The Bob Brozman Orchestra: “Lumiere de la Mer” (Lumiere, 2007)
Yesterday, the extraordinary guitarist and extraordinary person Bob Brozman died at just 59.
Brozman is not a household name, but he was gifted instrumentalist with a curious ear who struck out around the world looking for new sounds and incorporating them into his polyglot playing style. His favored instrument was the National guitar, a gleaming steel-bodied acoustic with a resonance nearly as ebullient as his playing.
What I get most from Brozman’s music is an overwhelming sense of joy. Joy in discovery, joy in making these sounds come out of this beautiful instrument, joy in creation, joy in life. Brozman loved the world and reached out to grab it. He was capable of holding most of it in his fretting and picking hands.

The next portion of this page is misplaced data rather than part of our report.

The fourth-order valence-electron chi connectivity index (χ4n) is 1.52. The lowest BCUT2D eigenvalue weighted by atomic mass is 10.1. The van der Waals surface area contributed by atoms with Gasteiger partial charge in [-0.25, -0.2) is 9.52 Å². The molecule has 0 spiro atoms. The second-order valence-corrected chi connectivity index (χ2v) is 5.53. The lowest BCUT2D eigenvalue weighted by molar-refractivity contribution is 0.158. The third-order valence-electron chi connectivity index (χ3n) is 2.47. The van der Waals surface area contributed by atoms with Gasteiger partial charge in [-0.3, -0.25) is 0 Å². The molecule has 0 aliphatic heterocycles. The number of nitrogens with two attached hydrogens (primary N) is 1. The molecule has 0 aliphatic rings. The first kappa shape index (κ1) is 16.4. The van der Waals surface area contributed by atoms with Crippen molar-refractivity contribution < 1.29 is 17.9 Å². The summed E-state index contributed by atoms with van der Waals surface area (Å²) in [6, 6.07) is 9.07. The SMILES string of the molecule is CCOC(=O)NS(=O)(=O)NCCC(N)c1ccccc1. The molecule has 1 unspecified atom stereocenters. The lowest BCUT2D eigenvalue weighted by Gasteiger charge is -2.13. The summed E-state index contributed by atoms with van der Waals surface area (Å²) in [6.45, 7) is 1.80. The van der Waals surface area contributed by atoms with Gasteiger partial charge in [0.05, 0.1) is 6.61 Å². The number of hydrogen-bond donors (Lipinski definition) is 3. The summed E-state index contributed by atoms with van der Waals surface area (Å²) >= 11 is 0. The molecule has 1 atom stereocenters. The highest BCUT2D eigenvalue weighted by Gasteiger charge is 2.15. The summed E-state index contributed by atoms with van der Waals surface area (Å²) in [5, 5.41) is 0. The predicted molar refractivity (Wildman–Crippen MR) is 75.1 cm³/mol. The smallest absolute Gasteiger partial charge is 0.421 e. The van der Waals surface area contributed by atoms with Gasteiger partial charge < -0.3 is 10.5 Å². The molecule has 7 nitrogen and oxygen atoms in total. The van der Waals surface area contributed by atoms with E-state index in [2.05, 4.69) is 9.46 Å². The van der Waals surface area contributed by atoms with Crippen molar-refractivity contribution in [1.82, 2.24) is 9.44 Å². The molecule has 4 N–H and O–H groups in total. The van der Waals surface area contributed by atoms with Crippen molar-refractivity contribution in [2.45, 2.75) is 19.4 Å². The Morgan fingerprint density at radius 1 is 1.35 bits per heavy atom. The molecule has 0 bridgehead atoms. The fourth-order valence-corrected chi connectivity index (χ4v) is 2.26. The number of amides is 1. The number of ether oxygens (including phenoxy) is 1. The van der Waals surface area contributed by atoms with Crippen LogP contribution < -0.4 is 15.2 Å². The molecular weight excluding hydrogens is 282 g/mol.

In 2007, he released Lumiere under the name the Bob Brozman Orchestra. The joke of the group name is that the orchestra is all Bob Brozman, playing dozens of stringed instruments, including his beloved National over the top. That picture of the “Bob Brozman Orchestra” is Brozman 27 times, holding each of the instruments he plays on the album, including sax, mallet percussion and hand percussion in addition to all those strings.
"Lumiere de la Mer" is more a controlled explosion than a song, three minutes and thirteen seconds that feel as though they want to burst apart from the sheer amount of energy and happiness inside. It’s like finding out someone you love is in love with you too.
I can’t thank Brozman enough for the music he left behind. I’ll be listening to him all night.